A fascinating chronicle of a unique artistic collaboration between famed author-illustrator Maurice Sendak and the Pilobolus Dance Theater, “Last Dance” offers enough creative strife and thematic weight to engross viewers not particularly interested in modern dance. Natural destination for Mirra Bank’s astutely observed, vid-shot docu is the small screen, with pickup by arts-oriented pubcasters worldwide likely to be limited only by the amount of full-frontal male nudity eventually seen in the finished stage work.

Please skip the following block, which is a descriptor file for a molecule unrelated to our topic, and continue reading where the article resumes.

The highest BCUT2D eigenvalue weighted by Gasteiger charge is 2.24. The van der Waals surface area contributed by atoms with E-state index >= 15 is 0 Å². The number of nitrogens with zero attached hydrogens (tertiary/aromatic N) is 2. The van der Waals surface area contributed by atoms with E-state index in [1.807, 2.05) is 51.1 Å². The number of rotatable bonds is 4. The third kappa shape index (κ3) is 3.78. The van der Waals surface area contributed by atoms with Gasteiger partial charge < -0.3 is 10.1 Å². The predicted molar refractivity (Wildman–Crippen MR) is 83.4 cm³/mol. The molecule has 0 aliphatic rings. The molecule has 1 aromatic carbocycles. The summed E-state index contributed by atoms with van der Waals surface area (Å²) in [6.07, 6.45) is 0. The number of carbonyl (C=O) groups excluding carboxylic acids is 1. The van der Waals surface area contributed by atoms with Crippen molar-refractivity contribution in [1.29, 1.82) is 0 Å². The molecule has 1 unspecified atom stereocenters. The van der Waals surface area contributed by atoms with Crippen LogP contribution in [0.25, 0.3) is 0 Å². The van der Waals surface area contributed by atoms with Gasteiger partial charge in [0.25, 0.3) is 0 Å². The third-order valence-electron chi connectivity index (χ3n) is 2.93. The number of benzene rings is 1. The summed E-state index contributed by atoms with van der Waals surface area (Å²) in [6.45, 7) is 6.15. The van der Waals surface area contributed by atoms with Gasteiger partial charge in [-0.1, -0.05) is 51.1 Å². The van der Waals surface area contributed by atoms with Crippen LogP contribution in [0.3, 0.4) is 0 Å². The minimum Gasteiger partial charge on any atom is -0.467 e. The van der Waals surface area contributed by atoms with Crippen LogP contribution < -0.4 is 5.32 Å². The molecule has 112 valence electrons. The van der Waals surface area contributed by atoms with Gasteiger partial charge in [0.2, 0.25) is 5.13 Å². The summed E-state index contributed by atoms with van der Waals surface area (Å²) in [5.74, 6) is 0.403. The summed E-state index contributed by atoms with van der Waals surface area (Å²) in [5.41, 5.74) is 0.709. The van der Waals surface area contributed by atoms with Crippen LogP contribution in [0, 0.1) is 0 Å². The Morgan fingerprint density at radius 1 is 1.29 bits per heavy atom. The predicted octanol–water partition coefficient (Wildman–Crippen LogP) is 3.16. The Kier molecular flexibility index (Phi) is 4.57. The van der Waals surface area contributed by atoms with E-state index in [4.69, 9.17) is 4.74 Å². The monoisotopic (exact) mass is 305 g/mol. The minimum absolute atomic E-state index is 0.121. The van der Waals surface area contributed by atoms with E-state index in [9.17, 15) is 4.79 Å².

Meeting of the minds between 30-year-old Pilobolus’ three artistic directors and Sendak (alongside Arthur Yorinks, his co-artistic director in the Night Kitchen Theater) came about with the vaguest of ideas — something improv-based Pilobolus thrives on, but that Sendak & Co. found somewhat exasperating during the long dance-studio creative process. The dance ensemble’s co-chief Jonathan Walken proves annoyingly rigid in opposition to any subtextural specificity, even as the eventual piece “A Selection” becomes a clear metaphor-in-movement for Holocaust victims who’d fallen just short of escaping Europe. Resultant power struggles are engrossing, but real lure is the brilliant work of PDT’s current dancers, whose improv ideas find brilliant fruition in pic’s well-shot climactic excerpts from the final work.